Re: [OPE] Anthony Giddens, the LSE and Gaddafi

From: paul bullock <>
Date: Fri Mar 18 2011 - 20:05:27 EDT

This is all very well, but not a puzzle. The Brits did all they could to get
G to dump his tin pot weapons, buy others eg from the Italians, and start a
process of 'reform' viz deals with BP and the proposed privatisations all
round ..(including deals over blocking the transit of migrants) he hadn't
got far when the 'rebellion' occurred. So they just changed the speed and
so the strategy needed to bring about the basic aim, Libya a part of the EU
trade and investment zone, with not obstacles such as a welfare state.

The players at one stage can be dumped, new ones can be found. This will
teach all these 'important' ' brilliant??' clever academic people to think
again about their silly careerist games. There are plenty of ways to skin a


-----Original Message-----
From: []
On Behalf Of Jurriaan Bendien
Sent: 15 March 2011 13:13
To: Outline on Political Economy mailing list
Subject: [OPE] Anthony Giddens, the LSE and Gaddafi

(...) As the monumental changes around the Muslim and particular Arab world
demonstrate, never has there been a greater need for independent, academic
programs capable of training a new generation of scholars and policy-makers
who can participate in the kind of reshaping of American or European
policies in which the Obama administration, for one, is presently engaged.

Instead, the humanities and social sciences are are being defunded, with
less money each year for graduate training and research. And it is in this
context that the recent uproar over the London School of Economics taking
millions of dollars from the Gaddafi family needs to be understood.

Before we criticise the LSE for taking money from the Libyan leader and his
family, we should understand that British universities have lost funding at
a rate that is shocking even in the US.

At the same time, the government pressed LSE to develop ties with Gaddafi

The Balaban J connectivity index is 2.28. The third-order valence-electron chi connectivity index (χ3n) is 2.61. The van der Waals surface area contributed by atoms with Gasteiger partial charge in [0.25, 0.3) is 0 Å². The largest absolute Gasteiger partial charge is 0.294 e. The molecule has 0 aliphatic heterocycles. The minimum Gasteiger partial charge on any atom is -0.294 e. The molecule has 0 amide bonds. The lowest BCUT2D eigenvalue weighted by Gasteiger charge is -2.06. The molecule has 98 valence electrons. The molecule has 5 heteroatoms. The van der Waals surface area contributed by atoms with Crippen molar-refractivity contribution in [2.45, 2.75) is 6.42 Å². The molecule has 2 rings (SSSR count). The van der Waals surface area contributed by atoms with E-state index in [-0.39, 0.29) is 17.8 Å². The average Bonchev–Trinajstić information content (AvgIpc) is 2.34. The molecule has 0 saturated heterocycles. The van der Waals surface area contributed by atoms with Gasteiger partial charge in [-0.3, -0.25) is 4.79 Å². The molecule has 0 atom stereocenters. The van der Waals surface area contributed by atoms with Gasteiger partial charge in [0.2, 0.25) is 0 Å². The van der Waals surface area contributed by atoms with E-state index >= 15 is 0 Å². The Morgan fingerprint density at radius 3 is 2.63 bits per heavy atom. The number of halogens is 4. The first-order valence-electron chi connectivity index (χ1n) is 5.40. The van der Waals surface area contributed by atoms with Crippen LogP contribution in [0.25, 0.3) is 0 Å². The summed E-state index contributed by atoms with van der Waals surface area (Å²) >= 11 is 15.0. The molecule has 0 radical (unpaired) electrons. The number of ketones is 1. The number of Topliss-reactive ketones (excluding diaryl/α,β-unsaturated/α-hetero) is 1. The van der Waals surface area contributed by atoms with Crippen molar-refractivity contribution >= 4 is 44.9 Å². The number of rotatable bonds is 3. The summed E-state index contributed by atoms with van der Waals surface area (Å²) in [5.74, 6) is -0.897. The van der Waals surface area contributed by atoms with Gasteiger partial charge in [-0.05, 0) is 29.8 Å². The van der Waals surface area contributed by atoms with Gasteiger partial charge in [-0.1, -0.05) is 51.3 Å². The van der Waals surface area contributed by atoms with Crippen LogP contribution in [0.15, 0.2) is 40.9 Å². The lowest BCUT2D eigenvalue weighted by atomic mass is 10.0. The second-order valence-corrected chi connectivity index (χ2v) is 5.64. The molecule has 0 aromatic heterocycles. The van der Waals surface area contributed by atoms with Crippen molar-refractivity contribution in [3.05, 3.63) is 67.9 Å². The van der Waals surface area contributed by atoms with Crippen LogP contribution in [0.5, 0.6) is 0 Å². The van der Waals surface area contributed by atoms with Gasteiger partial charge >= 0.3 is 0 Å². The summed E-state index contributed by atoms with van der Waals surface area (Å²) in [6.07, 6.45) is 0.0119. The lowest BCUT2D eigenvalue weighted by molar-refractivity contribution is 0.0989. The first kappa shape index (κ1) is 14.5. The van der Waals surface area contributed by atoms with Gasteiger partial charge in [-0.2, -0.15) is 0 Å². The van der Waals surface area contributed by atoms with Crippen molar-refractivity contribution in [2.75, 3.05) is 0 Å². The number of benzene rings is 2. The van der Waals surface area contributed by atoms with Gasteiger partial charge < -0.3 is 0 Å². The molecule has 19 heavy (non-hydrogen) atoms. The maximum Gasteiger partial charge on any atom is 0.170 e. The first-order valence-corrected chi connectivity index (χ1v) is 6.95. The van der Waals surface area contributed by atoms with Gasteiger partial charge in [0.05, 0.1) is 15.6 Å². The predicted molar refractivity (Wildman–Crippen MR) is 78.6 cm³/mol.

and take his money - essentially, it prostituted the school - not just to
replace public funding, but as a tool in the larger British effort to win
Gaddafi's friendship, and through it, billions of dollars in contracts.

Yet were senior LSE administrators really naive enough to imagine that
Gaddafi family were genuinely interested in opening up the country along a
democratic path?

Could someone as brilliant as former LSE Director Anthony Giddens, one of
the world's keenest critics of modernity and globalisation, so easily fall
under Gaddafi's spell that after a couple of visits he opined in the New
Statesman that "I get the strong sense it [the reform process] is authentic
and there is a lot of motive power behind it. Saif Gaddafi is a driving
force behind the rehabilitation and potential modernisation of Libya"?

If Giddens actually believed that Seif, who did his PhD at LSE, was a
potential moderniser, should we be reevaluating his celebrated theories of
modernisation? If so, what about the theories of academic luminaries like
Benjamin Barber, author of Jihad Vs. McWorld, and the Peruvian development
economist Hernando de Soto, both board members of Gaddafi's foundation?

And what does it say that George Soros, no friend of dictators he, advised
the LSE to accept the donations. He too believed in the potential for Libya
to modernise and, if not quite democratise, at least open its society in
unprecedented ways.

Perhaps more important, he understood that in the current funding
environment the LSE had little choice but to take the chance it would get
burned by Gaddafi, accept his money, and hope that the Libyan fairy tale
came true. (...)

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Received on Fri Mar 18 20:06:41 2011

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